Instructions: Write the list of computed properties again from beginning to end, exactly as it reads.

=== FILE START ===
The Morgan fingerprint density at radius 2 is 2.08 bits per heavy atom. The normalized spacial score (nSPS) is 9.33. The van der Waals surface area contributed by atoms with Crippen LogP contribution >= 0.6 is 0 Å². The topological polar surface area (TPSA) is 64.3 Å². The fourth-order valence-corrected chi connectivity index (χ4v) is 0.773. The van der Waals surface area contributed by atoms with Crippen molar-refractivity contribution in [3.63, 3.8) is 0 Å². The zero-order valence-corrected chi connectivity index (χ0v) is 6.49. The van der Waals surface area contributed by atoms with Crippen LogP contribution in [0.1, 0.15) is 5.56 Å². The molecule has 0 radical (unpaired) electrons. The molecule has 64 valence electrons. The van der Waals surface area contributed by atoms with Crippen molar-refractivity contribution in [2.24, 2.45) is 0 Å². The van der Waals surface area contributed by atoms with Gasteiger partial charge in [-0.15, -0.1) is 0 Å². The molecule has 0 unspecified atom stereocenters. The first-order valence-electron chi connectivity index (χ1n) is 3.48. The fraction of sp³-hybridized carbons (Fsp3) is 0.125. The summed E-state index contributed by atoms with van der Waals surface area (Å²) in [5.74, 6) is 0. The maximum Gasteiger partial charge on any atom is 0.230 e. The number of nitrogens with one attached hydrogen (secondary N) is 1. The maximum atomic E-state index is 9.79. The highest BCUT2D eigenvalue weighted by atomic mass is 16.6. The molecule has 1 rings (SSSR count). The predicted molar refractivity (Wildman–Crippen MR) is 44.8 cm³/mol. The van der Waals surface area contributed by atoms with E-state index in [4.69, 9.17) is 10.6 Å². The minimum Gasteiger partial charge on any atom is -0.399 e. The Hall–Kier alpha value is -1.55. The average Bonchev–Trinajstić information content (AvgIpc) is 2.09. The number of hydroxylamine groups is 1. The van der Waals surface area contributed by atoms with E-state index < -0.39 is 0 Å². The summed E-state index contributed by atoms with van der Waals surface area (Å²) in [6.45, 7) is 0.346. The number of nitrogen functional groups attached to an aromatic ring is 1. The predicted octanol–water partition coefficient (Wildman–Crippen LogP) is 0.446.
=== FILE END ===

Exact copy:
The Morgan fingerprint density at radius 2 is 2.08 bits per heavy atom. The normalized spacial score (nSPS) is 9.33. The van der Waals surface area contributed by atoms with Crippen LogP contribution >= 0.6 is 0 Å². The topological polar surface area (TPSA) is 64.3 Å². The fourth-order valence-corrected chi connectivity index (χ4v) is 0.773. The van der Waals surface area contributed by atoms with Crippen molar-refractivity contribution in [3.63, 3.8) is 0 Å². The zero-order valence-corrected chi connectivity index (χ0v) is 6.49. The van der Waals surface area contributed by atoms with Crippen LogP contribution in [0.1, 0.15) is 5.56 Å². The molecule has 0 radical (unpaired) electrons. The molecule has 64 valence electrons. The van der Waals surface area contributed by atoms with Crippen molar-refractivity contribution in [2.24, 2.45) is 0 Å². The van der Waals surface area contributed by atoms with Gasteiger partial charge in [-0.15, -0.1) is 0 Å². The molecule has 0 unspecified atom stereocenters. The first-order valence-electron chi connectivity index (χ1n) is 3.48. The fraction of sp³-hybridized carbons (Fsp3) is 0.125. The summed E-state index contributed by atoms with van der Waals surface area (Å²) in [5.74, 6) is 0. The maximum Gasteiger partial charge on any atom is 0.230 e. The number of nitrogens with one attached hydrogen (secondary N) is 1. The maximum atomic E-state index is 9.79. The highest BCUT2D eigenvalue weighted by atomic mass is 16.6. The molecule has 1 rings (SSSR count). The predicted molar refractivity (Wildman–Crippen MR) is 44.8 cm³/mol. The van der Waals surface area contributed by atoms with E-state index in [4.69, 9.17) is 10.6 Å². The minimum Gasteiger partial charge on any atom is -0.399 e. The Hall–Kier alpha value is -1.55. The average Bonchev–Trinajstić information content (AvgIpc) is 2.09. The number of hydroxylamine groups is 1. The van der Waals surface area contributed by atoms with E-state index < -0.39 is 0 Å². The summed E-state index contributed by atoms with van der Waals surface area (Å²) in [6.45, 7) is 0.346. The number of nitrogen functional groups attached to an aromatic ring is 1. The predicted octanol–water partition coefficient (Wildman–Crippen LogP) is 0.446.